Jewish World Review Feb. 17, 2000 / 11 Adar I, 5760
This is how much things have changed in three of the most interesting weeks in modern presidential politics: Now only John McCain can do what George W. Bush three months ago seemed poised to do--win quickly. This is how high the stakes are Saturday in South Carolina: If Bush loses, his $69 million campaign probably will quickly disappear, leaving no more lasting mark on American politics than an oar leaves on water.
If McCain wins on Saturday he almost certainly will win again on Tuesday in Michigan, where he already is ahead, and in Arizona. So heading into the 13 primaries of March 7, Bush would be 0 for 4 in primaries McCain has contested. The rest of the primaries might suddenly become superfluous. If Bush wins South Carolina narrowly, this could be a long slog, conceivably to that bellwether and mother of presidents, Montana.
South Carolina is, for Bush, the contest without excuses. There he has virtually every advantage--from a deep reservoir of affection for his father, to legions of social conservatives, to time to tell his story, to the absence of Steve Forbes. Every advantage, save one: Thirty states have Republican governors and 26 have endorsed Bush, but not until he gets to Michigan and Arizona will he have Republican governors on his side, for whatever that is worth.
Which may not be much in a state like Michigan, where anyone can vote for any candidate. The proliferation of such primaries does give candidates a chance to demonstrate in spring something essential to winning in autumn--the ability to draw support beyond the party base. But such primaries have the considerable cost of further reducing parties as meaningful institutions capable of organizing political discourse and preventing a politics of unbearable lightness.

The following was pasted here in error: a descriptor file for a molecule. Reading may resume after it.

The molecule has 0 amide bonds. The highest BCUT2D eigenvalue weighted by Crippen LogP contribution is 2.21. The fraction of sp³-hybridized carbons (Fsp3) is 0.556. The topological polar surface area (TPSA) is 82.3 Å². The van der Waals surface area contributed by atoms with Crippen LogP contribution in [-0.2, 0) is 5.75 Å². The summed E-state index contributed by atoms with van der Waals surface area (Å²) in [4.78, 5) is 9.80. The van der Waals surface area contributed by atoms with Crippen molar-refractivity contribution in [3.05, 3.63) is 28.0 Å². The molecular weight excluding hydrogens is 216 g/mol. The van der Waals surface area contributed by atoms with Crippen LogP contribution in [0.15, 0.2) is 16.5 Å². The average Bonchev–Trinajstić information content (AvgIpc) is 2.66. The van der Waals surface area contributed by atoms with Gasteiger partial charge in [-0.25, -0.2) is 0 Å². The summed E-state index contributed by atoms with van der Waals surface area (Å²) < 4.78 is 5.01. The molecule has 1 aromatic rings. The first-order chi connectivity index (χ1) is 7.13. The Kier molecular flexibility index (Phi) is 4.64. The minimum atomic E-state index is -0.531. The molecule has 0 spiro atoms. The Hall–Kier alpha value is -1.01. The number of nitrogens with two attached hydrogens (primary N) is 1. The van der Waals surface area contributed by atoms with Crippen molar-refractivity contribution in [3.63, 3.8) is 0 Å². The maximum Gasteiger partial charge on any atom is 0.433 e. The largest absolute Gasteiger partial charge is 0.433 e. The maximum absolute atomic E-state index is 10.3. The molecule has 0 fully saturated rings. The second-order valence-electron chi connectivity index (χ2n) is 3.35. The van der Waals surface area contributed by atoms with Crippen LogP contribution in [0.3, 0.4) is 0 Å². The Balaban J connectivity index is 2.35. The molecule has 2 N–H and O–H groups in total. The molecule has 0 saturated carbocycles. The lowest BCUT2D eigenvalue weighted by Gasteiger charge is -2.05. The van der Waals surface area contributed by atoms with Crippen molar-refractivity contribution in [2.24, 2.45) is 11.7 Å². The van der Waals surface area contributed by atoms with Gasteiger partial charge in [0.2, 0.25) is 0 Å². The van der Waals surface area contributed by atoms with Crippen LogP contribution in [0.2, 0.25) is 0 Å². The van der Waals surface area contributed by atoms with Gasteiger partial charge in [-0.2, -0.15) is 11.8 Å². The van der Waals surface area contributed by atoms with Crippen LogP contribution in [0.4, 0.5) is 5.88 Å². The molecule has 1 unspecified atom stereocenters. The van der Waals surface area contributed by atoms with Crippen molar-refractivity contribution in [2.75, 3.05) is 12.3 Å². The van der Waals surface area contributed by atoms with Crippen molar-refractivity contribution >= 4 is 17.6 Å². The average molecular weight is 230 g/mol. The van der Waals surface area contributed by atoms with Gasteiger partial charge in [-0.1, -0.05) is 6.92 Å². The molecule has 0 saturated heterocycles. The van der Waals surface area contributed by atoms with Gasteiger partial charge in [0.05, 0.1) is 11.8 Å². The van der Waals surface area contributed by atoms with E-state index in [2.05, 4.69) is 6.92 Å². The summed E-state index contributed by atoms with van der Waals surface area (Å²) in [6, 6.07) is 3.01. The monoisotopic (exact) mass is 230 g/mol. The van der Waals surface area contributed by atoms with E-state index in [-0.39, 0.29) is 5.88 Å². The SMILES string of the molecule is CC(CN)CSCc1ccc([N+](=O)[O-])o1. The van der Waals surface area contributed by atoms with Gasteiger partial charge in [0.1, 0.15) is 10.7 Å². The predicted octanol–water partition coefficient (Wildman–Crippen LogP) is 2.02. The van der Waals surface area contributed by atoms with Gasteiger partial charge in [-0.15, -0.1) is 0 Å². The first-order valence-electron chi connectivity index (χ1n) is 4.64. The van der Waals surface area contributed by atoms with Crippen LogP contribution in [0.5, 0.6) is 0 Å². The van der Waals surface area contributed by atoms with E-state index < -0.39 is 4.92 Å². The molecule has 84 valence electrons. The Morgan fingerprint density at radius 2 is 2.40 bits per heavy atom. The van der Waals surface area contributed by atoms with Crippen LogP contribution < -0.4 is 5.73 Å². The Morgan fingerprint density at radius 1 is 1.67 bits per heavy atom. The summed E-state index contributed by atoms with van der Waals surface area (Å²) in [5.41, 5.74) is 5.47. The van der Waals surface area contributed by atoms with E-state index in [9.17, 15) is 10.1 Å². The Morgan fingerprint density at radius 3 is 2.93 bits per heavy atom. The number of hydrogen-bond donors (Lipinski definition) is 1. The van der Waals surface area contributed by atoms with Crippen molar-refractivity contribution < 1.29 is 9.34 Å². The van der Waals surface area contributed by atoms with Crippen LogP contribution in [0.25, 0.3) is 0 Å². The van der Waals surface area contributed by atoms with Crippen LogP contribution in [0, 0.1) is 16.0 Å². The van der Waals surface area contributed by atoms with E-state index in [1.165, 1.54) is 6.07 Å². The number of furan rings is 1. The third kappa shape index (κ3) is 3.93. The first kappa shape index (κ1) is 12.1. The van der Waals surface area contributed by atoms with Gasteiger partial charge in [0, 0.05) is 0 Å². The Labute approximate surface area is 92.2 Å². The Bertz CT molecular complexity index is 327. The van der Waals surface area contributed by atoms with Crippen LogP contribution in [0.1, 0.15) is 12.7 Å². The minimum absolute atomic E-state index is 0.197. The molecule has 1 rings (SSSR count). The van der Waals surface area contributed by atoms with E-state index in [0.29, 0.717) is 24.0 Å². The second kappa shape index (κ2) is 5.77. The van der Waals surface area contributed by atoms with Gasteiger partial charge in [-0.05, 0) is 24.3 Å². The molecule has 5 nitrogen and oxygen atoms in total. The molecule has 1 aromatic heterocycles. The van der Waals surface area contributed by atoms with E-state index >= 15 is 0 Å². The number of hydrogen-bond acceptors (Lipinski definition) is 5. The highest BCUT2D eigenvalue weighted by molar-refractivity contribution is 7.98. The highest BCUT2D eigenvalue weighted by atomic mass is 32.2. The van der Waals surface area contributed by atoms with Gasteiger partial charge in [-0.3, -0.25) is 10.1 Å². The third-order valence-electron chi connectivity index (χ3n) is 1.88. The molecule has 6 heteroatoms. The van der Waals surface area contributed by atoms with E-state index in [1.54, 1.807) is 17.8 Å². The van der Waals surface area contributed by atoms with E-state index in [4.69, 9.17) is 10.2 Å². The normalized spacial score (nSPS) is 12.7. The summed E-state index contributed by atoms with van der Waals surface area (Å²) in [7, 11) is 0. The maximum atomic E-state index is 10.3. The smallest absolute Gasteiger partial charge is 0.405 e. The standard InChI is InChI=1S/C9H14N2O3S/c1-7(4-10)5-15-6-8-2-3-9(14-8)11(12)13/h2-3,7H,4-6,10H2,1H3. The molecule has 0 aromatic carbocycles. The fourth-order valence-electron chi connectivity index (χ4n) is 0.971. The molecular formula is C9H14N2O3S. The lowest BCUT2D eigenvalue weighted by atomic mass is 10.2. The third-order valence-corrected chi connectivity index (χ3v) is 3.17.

Indeed, such primaries are part of the disparagement of political parties, a disparagement with antecedents in early 20th-century populism and progressivism. Many populists distrusted the two major parties as tools of large interests working against "the people." Many progressives distrusted parties as altogether too close to "the people" and their turbulent passions. This was at a time when Freud, crowd psychologists and World War I propaganda had made the very idea of the public's "opinion" problematic and hard to respect, and the city manager form of government--government by nonpartisan "experts"--was a progressive cause.
One of the strengths of his candidacy is that he can state his goal in seven words: "Get the special interests out of Washington." The media boys and girls on the McCain bus have not been, shall we say, overbearing in their attempts to get him to answer some pertinent questions, such as:
By what principle does he distinguish "special" interests from others? Or does he think it is a misfortune that any "interests" are active in Washington? When the "special" interests are out of Washington, who will be there? Just McCain and the rest of the political class, without the nuisance of people interested in what government is doing to their interests?
That would certainly accord with McCain's yearning for tranquillity, a yearning expressed in his desire for increased government regulation of campaigning, whereby government would curtail the amount of political speech and regulate issue advocacy by independent groups. He also wishes, wistfully, that it were constitutional to ban all negative advertisements about members of the political class.
Still, McCain's masterful campaign has tapped into the nation's strongest
desire at the end of the Clinton era, the desire to take a shower. Bush's
emulation testifies to McCain's insight. But it is hilarious to hear the son of a
president and the governor of the second-largest state making a
"more-of-an-outsider-than-thou" campaign against McCain, the 18-year
legislator and chairman of the Senate Commerce Committee, whose own
"outsider" pretensions call to mind Oscar Levant's quip that he
remembered Doris Day before she was a
02/10/00: McCain's Distortions
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